Pub Date: March 1, 1989

ISBN: 0451210859

Page Count: 320

Publisher: New American Library

Review Posted Online: Sept. 26, 2011

Kirkus Reviews Issue: Feb. 15, 1989

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The phrase “tour de force” could have been invented for this audacious novel.

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A LITTLE LIFE

Four men who meet as college roommates move to New York and spend the next three decades gaining renown in their professions—as an architect, painter, actor and lawyer—and struggling with demons in their intertwined personal lives.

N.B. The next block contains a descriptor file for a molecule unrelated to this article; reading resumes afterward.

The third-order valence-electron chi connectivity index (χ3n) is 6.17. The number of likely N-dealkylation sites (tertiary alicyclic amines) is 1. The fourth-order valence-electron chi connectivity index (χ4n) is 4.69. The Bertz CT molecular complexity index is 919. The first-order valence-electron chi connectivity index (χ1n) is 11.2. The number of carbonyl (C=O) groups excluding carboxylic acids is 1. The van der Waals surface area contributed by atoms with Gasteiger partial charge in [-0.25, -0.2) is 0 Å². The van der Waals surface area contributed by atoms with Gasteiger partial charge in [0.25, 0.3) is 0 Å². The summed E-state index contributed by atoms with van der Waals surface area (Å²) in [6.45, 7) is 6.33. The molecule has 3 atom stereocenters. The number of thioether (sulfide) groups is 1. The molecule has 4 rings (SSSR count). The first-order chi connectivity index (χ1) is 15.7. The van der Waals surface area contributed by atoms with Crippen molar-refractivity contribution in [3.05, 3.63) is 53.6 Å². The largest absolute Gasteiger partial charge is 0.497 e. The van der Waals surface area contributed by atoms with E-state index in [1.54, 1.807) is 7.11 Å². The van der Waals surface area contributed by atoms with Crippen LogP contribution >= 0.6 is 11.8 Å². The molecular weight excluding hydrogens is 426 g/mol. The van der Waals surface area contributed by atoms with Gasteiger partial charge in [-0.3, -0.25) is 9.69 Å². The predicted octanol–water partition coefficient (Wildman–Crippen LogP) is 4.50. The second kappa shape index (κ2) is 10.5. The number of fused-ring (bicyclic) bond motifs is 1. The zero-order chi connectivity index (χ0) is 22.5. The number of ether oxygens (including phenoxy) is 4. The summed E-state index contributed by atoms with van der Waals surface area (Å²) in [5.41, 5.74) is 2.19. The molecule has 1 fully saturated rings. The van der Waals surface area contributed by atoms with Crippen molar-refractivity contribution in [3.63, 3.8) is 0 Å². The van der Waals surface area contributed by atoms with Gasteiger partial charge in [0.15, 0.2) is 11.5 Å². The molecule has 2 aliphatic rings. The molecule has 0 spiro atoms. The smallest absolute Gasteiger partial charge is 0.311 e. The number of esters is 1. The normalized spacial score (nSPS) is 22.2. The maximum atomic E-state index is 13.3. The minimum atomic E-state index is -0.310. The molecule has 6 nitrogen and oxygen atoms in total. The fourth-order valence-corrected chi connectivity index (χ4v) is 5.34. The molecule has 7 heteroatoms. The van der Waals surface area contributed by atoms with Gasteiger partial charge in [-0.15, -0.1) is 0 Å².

Yanagihara (The People in the Trees, 2013) takes the still-bold leap of writing about characters who don’t share her background; in addition to being male, JB is African-American, Malcolm has a black father and white mother, Willem is white, and “Jude’s race was undetermined”—deserted at birth, he was raised in a monastery and had an unspeakably traumatic childhood that’s revealed slowly over the course of the book. Two of them are gay, one straight and one bisexual. There isn’t a single significant female character, and for a long novel, there isn’t much plot. There aren’t even many markers of what’s happening in the outside world; Jude moves to a loft in SoHo as a young man, but we don’t see the neighborhood change from gritty artists’ enclave to glitzy tourist destination. What we get instead is an intensely interior look at the friends’ psyches and relationships, and it’s utterly enthralling. The four men think about work and creativity and success and failure; they cook for each other, compete with each other and jostle for each other’s affection. JB bases his entire artistic career on painting portraits of his friends, while Malcolm takes care of them by designing their apartments and houses. When Jude, as an adult, is adopted by his favorite Harvard law professor, his friends join him for Thanksgiving in Cambridge every year. And when Willem becomes a movie star, they all bask in his glow. Eventually, the tone darkens and the story narrows to focus on Jude as the pain of his past cuts deep into his carefully constructed life.